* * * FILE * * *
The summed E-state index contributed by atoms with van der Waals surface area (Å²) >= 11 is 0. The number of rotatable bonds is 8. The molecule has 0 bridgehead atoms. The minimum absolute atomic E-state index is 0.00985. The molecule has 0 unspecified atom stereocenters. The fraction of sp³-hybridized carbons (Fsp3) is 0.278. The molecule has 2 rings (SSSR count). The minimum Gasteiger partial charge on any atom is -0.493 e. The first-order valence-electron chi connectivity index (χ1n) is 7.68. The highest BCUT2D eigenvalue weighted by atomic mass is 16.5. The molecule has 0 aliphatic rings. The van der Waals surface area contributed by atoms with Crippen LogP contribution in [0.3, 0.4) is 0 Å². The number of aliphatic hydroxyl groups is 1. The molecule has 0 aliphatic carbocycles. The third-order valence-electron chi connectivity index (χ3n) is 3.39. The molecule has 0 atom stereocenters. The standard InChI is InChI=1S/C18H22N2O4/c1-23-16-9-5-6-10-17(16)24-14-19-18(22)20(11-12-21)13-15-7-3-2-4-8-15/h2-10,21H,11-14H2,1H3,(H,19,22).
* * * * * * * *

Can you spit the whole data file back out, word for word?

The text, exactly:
The summed E-state index contributed by atoms with van der Waals surface area (Å²) >= 11 is 0. The number of rotatable bonds is 8. The molecule has 0 bridgehead atoms. The minimum absolute atomic E-state index is 0.00985. The molecule has 0 unspecified atom stereocenters. The fraction of sp³-hybridized carbons (Fsp3) is 0.278. The molecule has 2 rings (SSSR count). The minimum Gasteiger partial charge on any atom is -0.493 e. The first-order valence-electron chi connectivity index (χ1n) is 7.68. The highest BCUT2D eigenvalue weighted by atomic mass is 16.5. The molecule has 0 aliphatic rings. The van der Waals surface area contributed by atoms with Crippen LogP contribution in [0.3, 0.4) is 0 Å². The number of aliphatic hydroxyl groups is 1. The molecule has 0 aliphatic carbocycles. The third-order valence-electron chi connectivity index (χ3n) is 3.39. The molecule has 0 atom stereocenters. The standard InChI is InChI=1S/C18H22N2O4/c1-23-16-9-5-6-10-17(16)24-14-19-18(22)20(11-12-21)13-15-7-3-2-4-8-15/h2-10,21H,11-14H2,1H3,(H,19,22).